I'm looking at a crash report provided by Apple

Hardware Model:      iPhone4,1
Version:         ??? (???)
Code Type:       ARM (Native)
Parent Process:  launchd [1]

Date/Time:       2012-11-18 16:03:44.951 -0600
OS Version:      iOS 6.0.1 (10A523)
Report Version:  104

Exception Type:  EXC_BAD_ACCESS (SIGSEGV)
Exception Codes: KERN_INVALID_ADDRESS at 0x51fe5264
Crashed Thread:  0

Thread 0 name:  Dispatch queue: com.apple.main-thread
Thread 0 Crashed:
0   libobjc.A.dylib                 0x352925b0 objc_msgSend + 16
1   MYAPP                           0x0006573a -[MyViewController(Images) didReceiveImage:context:etag:expires:] + 42
2   MYAPP                           0x0004fb26 -[MyImageTask didReceiveImage:] + 98
3   Foundation                      0x361ac8e8 __NSThreadPerformPerform
4   CoreFoundation                  0x3b37d680 __CFRUNLOOP_IS_CALLING_OUT_TO_A_SOURCE0_PERFORM_FUNCTION__
5   CoreFoundation                  0x3b37cee4 __CFRunLoopDoSources0
6   CoreFoundation                  0x3b37bcb2 __CFRunLoopRun
7   CoreFoundation                  0x3b2eeeb8 CFRunLoopRunSpecific
8   CoreFoundation                  0x3b2eed44 CFRunLoopRunInMode
9   GraphicsServices                0x396bc2e6 GSEventRunModal
10  UIKit                           0x3452e2f4 UIApplicationMain
11  MYAPP                           0x0004934a main + 70
12  MYAPP                           0x000492fc start + 36

The funny thing is when I use atos to lookup the line of code that corresponds to address locations 0x0006573a and 0x0004fb26 I get completely different match. The atos output is not even from the same class that's mentioned in the crash log (MyViewController, MyImageTask). Instead atos points me to totally benign lines of code in a completely unrelated class. I verified again that I'm working with the exact dSYM and IPA that I submitted to Apple.

My atos command

/Applications/Xcode.app/Contents/Developer/usr/bin/atos -arch armv7 -o MYAPP.app/MYAPP 0x0004fb26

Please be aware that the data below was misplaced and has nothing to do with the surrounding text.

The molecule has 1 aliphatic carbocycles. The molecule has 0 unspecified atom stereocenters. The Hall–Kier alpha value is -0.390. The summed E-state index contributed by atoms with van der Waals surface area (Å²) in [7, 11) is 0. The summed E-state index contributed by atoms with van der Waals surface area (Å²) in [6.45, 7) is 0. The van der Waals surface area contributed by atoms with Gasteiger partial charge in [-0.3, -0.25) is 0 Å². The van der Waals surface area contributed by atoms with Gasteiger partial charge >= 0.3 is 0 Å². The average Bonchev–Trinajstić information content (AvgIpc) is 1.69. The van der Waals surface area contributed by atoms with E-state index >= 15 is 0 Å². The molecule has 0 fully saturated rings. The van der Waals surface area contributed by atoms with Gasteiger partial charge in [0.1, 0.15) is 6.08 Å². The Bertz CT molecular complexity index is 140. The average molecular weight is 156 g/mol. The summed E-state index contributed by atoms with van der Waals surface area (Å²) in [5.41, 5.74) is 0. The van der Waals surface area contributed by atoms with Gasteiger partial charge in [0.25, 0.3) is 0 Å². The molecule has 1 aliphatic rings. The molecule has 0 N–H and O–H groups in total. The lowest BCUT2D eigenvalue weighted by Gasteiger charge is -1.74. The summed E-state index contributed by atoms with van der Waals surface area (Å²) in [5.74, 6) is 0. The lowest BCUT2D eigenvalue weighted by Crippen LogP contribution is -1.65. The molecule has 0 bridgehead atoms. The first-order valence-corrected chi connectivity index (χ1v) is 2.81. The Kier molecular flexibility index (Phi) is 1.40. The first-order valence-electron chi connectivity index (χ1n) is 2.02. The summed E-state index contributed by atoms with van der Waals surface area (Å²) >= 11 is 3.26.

Same result with /usr/bin/atos and for armv7s.

Has anyone else experienced this issue? Can you please advise? Thanks.

up vote 90 down vote accepted

You have to calculate the address to use with atos, you can't just use the one in the stacktrace.

symbol address = slide + stack address - load address
  1. The slide value is the value of vmaddr in LC_SEGMENT cmd (Mostly this is 0x1000). Run the following to get it:

    otool -arch ARCHITECTURE -l "APP_BUNDLE/APP_EXECUTABLE" | grep -B 3 -A 8 -m 2 "__TEXT"
    

    Replace ARCHITECTURE with the actual architecture the crash report shows, e.g. armv7. Replace APP_BUNDLE/APP_EXECUTABLE with the path to the actual executable.

  2. The stack address is the hex value from the crash report.

  3. The load address can be is the first address showing in the Binary Images section at the very front of the line which contains your executable. (Usually the first entry).

Since in the past value of the slide was equal to value of the load address this always worked. But since Apple introduced Address space layout randomization beginning with iOS 4.3 (in different variations), the apps loading address is randomized for security reasons.

  • very helpful. Thanks for the explanation. – chathuram Jan 2 '13 at 23:31
  • But I didn't get the 3rd point completely. Would be great if you can mention from where I can locate the Binary Images section. – chathuram Jan 2 '13 at 23:47
  • Silly me, load address can be found inside the crash report itself,Binary Images: 0x79000 - 0x206fff +MyApp armv7 <80b56c4fbede355288cf5faa80ab7827> /var/mobile/Applications/0709EF90-2F23-4220-AB2E-48BA4C983C9A/MyApp.app/MyApp – chathuram Jan 3 '13 at 16:27
  • 7
    Or you could just use atos -l and let it do the math for you. I'm also pretty sure that "slide" refers to the difference between the nominal and actual load address, not the load address itself. – tc. Mar 21 '13 at 3:25
  • 1